SALT LAKE CITY – On Wednesday, the Utah Pride Center released an amicus brief filed with the United States Supreme Court, which urges the Court to strike down Proposition 8 and begin dismantling all systems of legal discrimination against the country’s lesbian, gay, bisexual and transgender community.
“Because the Constitution neither knows nor tolerates classes among its citizens, gay Americans must be treated equally under the law – everywhere,” the brief states. “This Court should affirm the fundamental rights of gay Americans and adopt heightened scrutiny to review laws targeting gay people. The best way to stop discrimination on the basis of sexual orientation is for this Court to stop de jure discrimination against gay Americans.”
Utah Pride was joined by 26 like-minded organizations from numerous states in submitting the brief, and calling on the Court to uphold appellate court rulings in both the Defense of Marriage Act and Proposition 8 cases currently pending.
“This is a unique moment in our nation’s history,” said Valerie Larabee, executive director of Utah Pride. “For too many years, LGBT people in Utah and other ‘red states’ have been nearly powerless against a legal and political system that is determined to relegate our community to second class citizen status. From the cradle to the grave – and often beyond – Utah’s laws and similar laws in too many other states across this country attack the inherent dignity of every LGBT person. Today, we ask the Supreme Court to step up and protect millions of LGBT Americans. Together, we ask for the same liberty and Constitutional protections that every other citizen enjoys and in March, it starts with ruling in favor of marriage equality. ”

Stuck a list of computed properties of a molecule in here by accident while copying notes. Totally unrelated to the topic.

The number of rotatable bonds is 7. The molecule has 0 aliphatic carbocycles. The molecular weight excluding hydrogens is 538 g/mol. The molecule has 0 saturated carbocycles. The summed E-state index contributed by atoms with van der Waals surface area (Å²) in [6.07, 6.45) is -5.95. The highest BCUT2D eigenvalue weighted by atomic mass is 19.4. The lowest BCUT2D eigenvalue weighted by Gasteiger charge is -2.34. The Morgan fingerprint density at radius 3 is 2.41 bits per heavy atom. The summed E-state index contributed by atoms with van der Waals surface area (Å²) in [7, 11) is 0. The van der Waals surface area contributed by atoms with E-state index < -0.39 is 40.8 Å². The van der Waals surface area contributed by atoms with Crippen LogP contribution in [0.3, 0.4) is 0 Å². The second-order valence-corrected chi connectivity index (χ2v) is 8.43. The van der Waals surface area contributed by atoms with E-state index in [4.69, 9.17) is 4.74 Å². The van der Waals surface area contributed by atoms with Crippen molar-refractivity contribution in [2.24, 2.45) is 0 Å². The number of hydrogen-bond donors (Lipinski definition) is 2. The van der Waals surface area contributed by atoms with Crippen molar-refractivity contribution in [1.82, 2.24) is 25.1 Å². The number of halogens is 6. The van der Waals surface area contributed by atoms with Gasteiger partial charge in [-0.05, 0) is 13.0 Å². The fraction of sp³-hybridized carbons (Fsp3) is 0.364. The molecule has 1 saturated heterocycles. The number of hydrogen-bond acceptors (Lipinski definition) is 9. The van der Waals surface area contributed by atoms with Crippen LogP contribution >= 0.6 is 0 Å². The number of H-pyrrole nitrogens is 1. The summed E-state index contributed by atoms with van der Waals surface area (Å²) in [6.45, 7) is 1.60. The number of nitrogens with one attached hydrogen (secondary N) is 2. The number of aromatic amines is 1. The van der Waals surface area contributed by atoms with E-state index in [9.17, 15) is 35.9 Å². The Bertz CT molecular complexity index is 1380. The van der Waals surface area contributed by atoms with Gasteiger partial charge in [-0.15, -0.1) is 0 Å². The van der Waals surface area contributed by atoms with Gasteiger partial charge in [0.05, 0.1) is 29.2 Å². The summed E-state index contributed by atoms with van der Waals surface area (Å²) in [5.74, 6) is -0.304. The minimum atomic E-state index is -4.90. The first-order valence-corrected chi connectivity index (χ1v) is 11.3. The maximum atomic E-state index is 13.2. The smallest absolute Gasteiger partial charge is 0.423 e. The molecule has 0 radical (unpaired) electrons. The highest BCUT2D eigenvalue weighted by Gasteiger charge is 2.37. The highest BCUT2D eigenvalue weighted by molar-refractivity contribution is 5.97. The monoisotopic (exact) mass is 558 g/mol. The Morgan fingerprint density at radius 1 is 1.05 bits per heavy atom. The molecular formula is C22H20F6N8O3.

Attorneys Paul C. Burke and Brett L. Tolman led Utah Pride’s Amicus Project and, along with a talented and strategic nationwide coalition, authored the briefs filed with the Supreme Court today. Burke is a founding board member of the Utah Democratic Lawyers Council, while Tolman is the former U.S. Attorney for the District of Utah, appointed by President George W. Bush.
“This brief is about arguing on behalf of the millions of Americans who feel hopeless that legislation on a state level will ever advance their cause,” Tolman said.
“There is a system of discrimination set up in states like Utah, where certain local laws offend the Constitution and do harm to the lives of gay Americans,” Burke said.
The Supreme Court has scheduled oral arguments for these cases on March 26 and 27.
Submitted by: Utah Pride Center
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